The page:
Wheelchairs are great for those who need assistance with mobility. Not only does it allow individuals with disabilities to feel a sense of independence, but it also allows them to interact with others. Wheelchairs are also beneficial for caregivers in terms of getting disabled individuals to where they need to go easily.

Because caregivers work with individuals who require wheelchairs, they must know and understand how to safely manage them. This is because it’s up to the caregiver to ensure the safety and well-being of the disabled individual. Here, Liberty Resources Home Choices discusses the top wheelchair safety tips for caregivers of disabled individuals.

Check Wheelchair Brakes and Wheels

Brakes are crucial when it comes to making sure that wheelchairs stay in place when you need them to. You may need to use the brakes if a disabled individual wants to stay in one spot without moving. Brakes are also essential when transferring disabled individuals from one location to another. For example, they would be used if a caregiver needs to transfer a person from the bed to their chair.

However, over time, wheelchair brakes can become worn and begin to fail. If they are not working efficiently, this can cause issues and potentially lead to serious injury. It’s important to inspect and regularly check wheelchair brakes to avoid putting anyone in a dangerous situation. If the chair appears to move even while the brakes are on, this can indicate they are failing to work. Be sure to replace the brakes as soon as possible.

In addition, it can be beneficial to check the wheelchair’s wheels. Make sure they are well-lubricated and not flat or loose. Try to oil the wheels at least once a month to ensure they roll smoothly.

Ensure the Person Is Comfortable During Transfers

Transferring disabled individuals from their chairs to another location is an essential part of the job of a caregiver. To ensure senior mobility and comfort, there are many steps to keep in mind before completing a transfer. For starters, you should check that all the wheelchair’s leg pedals are out of the way. This ensures the patient does not slip or hit them. In addition, you should make sure the wheelchair brakes are engaged to avoid any unnecessary wheelchair movement, which helps to keep it stable during the transfer. Caregivers should also make sure their patient is well-supported during transfers. This means providing ample support for their head.

Listen to the Individual

Wheelchairs can become uncomfortable for some. This is because the act of sitting for long periods can potentially cause extreme discomfort and pain. If a disabled individual expresses discomfort while sitting in a wheelchair, it’s important to listen and evaluate what the problem could be. In some cases, you may simply need to remind them how to properly sit in the chair to reduce discomfort. This can include going over strategies and exercises on how to use the seat cushion and back support correctly. In other cases, there may be an issue with the wheelchair or seat cushion. If the seat cushion shifts or moves, this can make riding or sitting in the chair uncomfortable.

Additionally, listening and understanding the disabled individual allows them to trust you more, meaning they’ll be more likely to confide in you when something is wrong. This allows caretakers to fix the problem quicker, which ensures the wheelchair-bound individual is always comfortable.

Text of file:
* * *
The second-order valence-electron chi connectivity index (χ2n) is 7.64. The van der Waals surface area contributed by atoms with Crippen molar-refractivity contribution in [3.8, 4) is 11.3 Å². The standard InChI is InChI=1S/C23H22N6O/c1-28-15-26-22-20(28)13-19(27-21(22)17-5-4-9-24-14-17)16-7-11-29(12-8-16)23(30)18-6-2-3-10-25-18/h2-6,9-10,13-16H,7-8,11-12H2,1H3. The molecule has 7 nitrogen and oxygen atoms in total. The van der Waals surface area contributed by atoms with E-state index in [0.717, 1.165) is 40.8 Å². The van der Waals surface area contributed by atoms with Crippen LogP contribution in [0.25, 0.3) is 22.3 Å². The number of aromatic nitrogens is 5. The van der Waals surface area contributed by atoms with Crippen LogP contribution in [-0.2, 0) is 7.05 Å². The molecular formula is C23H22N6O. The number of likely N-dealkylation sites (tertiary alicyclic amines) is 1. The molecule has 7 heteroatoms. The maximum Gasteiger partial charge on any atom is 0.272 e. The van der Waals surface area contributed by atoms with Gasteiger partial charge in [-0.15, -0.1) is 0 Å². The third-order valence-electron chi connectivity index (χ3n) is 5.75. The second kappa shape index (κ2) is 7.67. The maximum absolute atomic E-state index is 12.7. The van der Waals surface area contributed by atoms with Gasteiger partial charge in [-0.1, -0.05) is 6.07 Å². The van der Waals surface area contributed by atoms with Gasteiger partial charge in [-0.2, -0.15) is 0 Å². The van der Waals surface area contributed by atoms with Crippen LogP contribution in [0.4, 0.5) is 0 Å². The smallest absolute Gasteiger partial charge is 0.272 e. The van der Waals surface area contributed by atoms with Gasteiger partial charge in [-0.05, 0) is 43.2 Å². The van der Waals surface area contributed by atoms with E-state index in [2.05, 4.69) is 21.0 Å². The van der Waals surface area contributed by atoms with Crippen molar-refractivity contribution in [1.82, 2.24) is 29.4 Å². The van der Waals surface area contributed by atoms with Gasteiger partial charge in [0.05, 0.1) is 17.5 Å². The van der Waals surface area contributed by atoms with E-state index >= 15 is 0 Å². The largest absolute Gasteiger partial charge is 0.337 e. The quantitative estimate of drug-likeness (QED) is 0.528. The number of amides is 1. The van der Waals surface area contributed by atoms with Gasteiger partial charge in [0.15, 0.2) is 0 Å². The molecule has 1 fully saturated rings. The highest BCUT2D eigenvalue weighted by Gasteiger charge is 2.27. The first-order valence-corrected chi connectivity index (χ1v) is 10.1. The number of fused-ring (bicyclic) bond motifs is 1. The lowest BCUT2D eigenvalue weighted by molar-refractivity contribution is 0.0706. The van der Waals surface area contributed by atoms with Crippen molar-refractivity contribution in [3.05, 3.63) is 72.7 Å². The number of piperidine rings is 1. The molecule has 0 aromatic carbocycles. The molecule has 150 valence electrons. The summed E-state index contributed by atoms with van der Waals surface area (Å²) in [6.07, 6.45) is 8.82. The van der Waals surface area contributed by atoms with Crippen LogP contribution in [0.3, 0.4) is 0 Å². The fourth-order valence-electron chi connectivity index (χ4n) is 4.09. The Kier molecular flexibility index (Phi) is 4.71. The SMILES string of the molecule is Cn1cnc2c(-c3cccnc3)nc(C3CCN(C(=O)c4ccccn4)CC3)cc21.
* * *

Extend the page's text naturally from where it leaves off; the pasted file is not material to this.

Check the Battery System

Some individuals may have a battery-powered wheelchair, which allows them to travel to where they need to go easily and efficiently. However, this type of wheelchair runs much differently from traditional wheelchairs, meaning you’ll have to check certain parts that you may not have to with other wheelchairs. For example, caregivers will need to consistently check the battery system on the wheelchair.

The battery system is the part of the wheelchair that allows it to move with the push of a button, along with other handy features for disabled individuals. However, when the battery system becomes damaged, this can cause serious and potentially dangerous issues with the wheelchair. Battery systems can easily become damaged by rainfall or just by placing heavy items onto them. This makes regularly checking the battery system an important step in wheelchair safety. In addition, you’ll want to make sure the wheelchair stays dry and out of inclement weather and that the battery system is free from clutter or heavy items.

Clean the Chair Frequently

Like any other tool, wheelchairs can easily become dirty and grimy. This is especially true since individuals who require a wheelchair use them daily and frequently. This allows dirt to build up excessively over time, which can potentially spread germs and make the individual sick. Making sure to regularly clean all parts of the wheelchair can avoid spreading germs and illnesses to a senior or disabled person. Cleaning is an especially important step if the disabled individual has an open wound or an underlying disease that leaves them more susceptible to catching illnesses. When cleaning, make sure to get all parts of the wheelchair, including the wheels, seat, and arms.

Wheelchair Care and Support at Liberty Resources Home Choices

If you or a loved one need a wheelchair but aren’t sure where to find wheelchair and lifestyle support, look no further than Liberty Resources Home Choices. We aim to be a trusted and reliable source for families in Philadelphia, Pennsylvania, and the surrounding areas. Our staff is made up of individuals who truly understand the needs of those with disabilities at any age. To learn more about wheelchair safety and maintenance, contact us today.

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